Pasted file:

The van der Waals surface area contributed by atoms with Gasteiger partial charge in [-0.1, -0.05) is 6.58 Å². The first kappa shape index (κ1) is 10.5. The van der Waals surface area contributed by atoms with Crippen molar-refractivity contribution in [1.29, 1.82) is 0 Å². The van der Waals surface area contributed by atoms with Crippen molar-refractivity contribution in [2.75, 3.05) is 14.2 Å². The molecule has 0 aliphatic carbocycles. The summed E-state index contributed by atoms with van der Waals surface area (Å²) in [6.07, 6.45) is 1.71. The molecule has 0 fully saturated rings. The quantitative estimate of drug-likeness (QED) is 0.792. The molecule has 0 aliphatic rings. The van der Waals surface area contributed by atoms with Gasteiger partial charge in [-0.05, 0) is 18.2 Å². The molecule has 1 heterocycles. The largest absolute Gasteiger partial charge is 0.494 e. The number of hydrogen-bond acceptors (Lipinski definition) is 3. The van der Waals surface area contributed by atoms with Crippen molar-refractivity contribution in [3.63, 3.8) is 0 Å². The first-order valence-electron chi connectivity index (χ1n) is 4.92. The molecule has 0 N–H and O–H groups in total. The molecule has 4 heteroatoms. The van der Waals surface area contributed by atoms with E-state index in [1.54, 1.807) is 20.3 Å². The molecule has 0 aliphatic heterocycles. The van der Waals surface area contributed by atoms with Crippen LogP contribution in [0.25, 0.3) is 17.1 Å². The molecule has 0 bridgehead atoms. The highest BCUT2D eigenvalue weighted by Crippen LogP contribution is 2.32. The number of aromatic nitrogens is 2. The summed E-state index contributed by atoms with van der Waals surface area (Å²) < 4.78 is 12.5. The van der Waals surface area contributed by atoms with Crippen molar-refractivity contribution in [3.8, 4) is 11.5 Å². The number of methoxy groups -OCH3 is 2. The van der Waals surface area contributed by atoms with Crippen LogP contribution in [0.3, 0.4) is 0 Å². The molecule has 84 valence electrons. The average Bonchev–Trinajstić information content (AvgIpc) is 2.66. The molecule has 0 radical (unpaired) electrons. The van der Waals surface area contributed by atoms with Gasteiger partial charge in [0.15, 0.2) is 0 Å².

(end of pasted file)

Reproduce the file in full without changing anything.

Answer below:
The van der Waals surface area contributed by atoms with Gasteiger partial charge in [-0.1, -0.05) is 6.58 Å². The first kappa shape index (κ1) is 10.5. The van der Waals surface area contributed by atoms with Crippen molar-refractivity contribution in [1.29, 1.82) is 0 Å². The van der Waals surface area contributed by atoms with Crippen molar-refractivity contribution in [2.75, 3.05) is 14.2 Å². The molecule has 0 aliphatic carbocycles. The summed E-state index contributed by atoms with van der Waals surface area (Å²) in [6.07, 6.45) is 1.71. The molecule has 0 fully saturated rings. The quantitative estimate of drug-likeness (QED) is 0.792. The molecule has 0 aliphatic rings. The van der Waals surface area contributed by atoms with Gasteiger partial charge in [-0.05, 0) is 18.2 Å². The molecule has 1 heterocycles. The largest absolute Gasteiger partial charge is 0.494 e. The number of hydrogen-bond acceptors (Lipinski definition) is 3. The van der Waals surface area contributed by atoms with Crippen molar-refractivity contribution in [3.63, 3.8) is 0 Å². The first-order valence-electron chi connectivity index (χ1n) is 4.92. The molecule has 0 N–H and O–H groups in total. The molecule has 4 heteroatoms. The van der Waals surface area contributed by atoms with E-state index in [1.54, 1.807) is 20.3 Å². The molecule has 0 aliphatic heterocycles. The van der Waals surface area contributed by atoms with Crippen LogP contribution in [0.25, 0.3) is 17.1 Å². The molecule has 0 bridgehead atoms. The highest BCUT2D eigenvalue weighted by Crippen LogP contribution is 2.32. The number of aromatic nitrogens is 2. The summed E-state index contributed by atoms with van der Waals surface area (Å²) < 4.78 is 12.5. The van der Waals surface area contributed by atoms with Crippen molar-refractivity contribution in [3.8, 4) is 11.5 Å². The number of methoxy groups -OCH3 is 2. The van der Waals surface area contributed by atoms with Crippen LogP contribution in [0.3, 0.4) is 0 Å². The molecule has 84 valence electrons. The average Bonchev–Trinajstić information content (AvgIpc) is 2.66. The molecule has 0 radical (unpaired) electrons. The van der Waals surface area contributed by atoms with Gasteiger partial charge in [0.15, 0.2) is 0 Å².